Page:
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MASSAPEUA, New York
August 26, 2009
From journal Ohio
November 17, 2005
I wrote this for wheretogousa.com, but they don't mind. Enjoy!
Book lovers and bargain hunters be warned, no trip to Columbus is complete without an excursion to The Book Loft, one of the largest independent bookstores in the U.S. Yes, excursion; The Book Loft is a myriad of history, charm, magic--and books of course--nestled in two interconnected Victorian-era buildings that encompass a full city block. The store’s unique ambience prompted Travelocity editors to name The Book Loft one of Ohio’s Top Ten “Local Secret, Big Finds” for 2005.
When you walk through the door, you are embraced with a child-like sense of adventure at the possibility of exploring The Book Loft’s 32 connecting rooms—each with an individual mood enhancing soundtrack--and 700,000 books. So many tomes; so little time. There are maps available for the directionally challenged, however maneuvering through this fascinating abode sans guidance is relatively easy and heightens the sense of exploration. If you sneak a peak at a small, mysterious, skulking creature among the stacks, fear not; your mind did not deceive you. It’s just the resident cat making his rounds.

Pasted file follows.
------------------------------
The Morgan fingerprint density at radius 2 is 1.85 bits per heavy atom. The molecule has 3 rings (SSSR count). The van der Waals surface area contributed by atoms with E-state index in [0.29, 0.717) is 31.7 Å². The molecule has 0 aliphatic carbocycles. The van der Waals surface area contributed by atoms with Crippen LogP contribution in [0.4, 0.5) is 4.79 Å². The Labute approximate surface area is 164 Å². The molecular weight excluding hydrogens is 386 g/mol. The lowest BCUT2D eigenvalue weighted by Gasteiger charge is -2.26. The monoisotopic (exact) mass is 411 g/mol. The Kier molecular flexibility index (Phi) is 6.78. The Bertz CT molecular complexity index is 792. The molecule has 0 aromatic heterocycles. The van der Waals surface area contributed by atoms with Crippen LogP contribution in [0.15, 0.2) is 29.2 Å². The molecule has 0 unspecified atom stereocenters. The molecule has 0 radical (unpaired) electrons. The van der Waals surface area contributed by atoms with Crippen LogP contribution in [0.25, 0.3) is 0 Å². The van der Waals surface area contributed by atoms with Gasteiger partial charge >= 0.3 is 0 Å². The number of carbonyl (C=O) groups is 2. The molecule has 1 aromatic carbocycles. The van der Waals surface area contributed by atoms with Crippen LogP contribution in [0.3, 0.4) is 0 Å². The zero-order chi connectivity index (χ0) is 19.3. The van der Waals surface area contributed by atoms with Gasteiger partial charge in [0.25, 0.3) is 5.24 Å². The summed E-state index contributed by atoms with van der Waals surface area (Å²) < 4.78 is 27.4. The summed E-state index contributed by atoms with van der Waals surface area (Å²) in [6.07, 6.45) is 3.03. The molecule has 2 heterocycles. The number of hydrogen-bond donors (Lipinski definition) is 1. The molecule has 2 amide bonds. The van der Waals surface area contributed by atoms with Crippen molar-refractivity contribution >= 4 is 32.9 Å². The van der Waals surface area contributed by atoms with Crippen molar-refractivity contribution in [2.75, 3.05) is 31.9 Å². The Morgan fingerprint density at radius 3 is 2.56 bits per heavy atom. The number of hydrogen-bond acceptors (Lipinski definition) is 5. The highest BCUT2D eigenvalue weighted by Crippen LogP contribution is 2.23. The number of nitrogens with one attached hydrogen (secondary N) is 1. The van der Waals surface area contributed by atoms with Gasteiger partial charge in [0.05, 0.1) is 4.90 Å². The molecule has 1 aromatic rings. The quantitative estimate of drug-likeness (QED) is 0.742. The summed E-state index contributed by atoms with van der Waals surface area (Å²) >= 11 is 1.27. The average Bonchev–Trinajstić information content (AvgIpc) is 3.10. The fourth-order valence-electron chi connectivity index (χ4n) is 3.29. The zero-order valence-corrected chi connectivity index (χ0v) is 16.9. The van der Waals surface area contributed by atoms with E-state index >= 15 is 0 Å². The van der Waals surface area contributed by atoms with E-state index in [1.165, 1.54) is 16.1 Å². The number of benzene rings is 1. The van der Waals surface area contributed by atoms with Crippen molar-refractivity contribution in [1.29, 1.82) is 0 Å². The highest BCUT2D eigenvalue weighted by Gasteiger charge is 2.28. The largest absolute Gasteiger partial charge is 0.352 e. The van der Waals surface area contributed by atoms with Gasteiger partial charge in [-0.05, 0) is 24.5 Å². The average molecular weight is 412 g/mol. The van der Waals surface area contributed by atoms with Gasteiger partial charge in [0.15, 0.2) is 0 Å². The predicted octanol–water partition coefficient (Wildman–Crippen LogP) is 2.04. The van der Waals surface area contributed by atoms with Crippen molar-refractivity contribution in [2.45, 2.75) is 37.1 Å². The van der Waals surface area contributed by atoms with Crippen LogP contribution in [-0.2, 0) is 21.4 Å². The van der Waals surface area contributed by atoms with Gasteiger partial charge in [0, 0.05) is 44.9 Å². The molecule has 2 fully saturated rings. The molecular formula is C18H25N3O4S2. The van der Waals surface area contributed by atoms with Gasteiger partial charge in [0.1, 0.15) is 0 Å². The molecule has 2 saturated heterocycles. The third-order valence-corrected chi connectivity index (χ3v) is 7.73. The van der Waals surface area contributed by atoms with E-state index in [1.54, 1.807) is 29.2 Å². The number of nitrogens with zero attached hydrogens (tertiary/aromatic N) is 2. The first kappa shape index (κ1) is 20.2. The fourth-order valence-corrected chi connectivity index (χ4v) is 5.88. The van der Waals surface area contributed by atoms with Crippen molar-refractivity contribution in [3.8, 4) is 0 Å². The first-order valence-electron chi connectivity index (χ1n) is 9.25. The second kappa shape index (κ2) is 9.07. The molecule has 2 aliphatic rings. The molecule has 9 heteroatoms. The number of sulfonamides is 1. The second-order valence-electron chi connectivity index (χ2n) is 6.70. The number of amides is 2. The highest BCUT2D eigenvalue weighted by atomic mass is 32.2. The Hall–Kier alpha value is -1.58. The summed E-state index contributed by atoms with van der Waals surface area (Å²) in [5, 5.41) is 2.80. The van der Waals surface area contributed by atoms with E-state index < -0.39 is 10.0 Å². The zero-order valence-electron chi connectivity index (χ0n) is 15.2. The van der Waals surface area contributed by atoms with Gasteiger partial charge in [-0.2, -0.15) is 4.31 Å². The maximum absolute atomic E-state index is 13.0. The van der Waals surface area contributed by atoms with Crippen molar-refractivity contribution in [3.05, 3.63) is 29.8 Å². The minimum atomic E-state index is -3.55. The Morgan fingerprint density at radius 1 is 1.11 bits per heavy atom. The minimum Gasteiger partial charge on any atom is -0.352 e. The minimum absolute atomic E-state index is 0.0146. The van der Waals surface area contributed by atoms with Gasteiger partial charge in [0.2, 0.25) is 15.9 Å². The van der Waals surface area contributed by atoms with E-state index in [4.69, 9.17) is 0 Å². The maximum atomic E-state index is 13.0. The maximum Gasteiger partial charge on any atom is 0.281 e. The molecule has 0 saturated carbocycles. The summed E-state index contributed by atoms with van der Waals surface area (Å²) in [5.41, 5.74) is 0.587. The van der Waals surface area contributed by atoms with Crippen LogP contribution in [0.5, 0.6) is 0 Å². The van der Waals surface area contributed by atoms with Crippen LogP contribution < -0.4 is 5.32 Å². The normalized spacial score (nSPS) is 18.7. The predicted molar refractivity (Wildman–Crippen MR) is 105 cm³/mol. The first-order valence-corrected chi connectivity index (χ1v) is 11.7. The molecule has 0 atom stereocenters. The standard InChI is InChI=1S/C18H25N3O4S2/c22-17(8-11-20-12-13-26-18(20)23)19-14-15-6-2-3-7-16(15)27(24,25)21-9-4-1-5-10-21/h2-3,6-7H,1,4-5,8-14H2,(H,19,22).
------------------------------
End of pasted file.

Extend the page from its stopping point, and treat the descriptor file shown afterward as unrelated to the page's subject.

The Book Loft’s structure dates back to 1863 and has housed a saloon, nickelodeon cinema and general store, however the books are all new and all discounted. By discounts, we’re not talking about the stinkers. The Book Loft regularly peddles best sellers for 30 percent off the list price. You’ll also find reduced priced versions of the classics and hard to find books. A little red brick business-sized discount card is good for an additional 10 percent off the already reduced price. There are too many books to leave empty-handed.
Following your visit to The Book Loft, settle into one of the comfortable nearby restaurants or cafes. As you peruse your purchases, you’ll enjoy a comfortable sensation that in the era of mega-chains swooping up independent bookstores across the nation, The Book Loft stands like a deep-rooted oak tree and proclaims, “I will not yield.”
From journal Reader's Heaven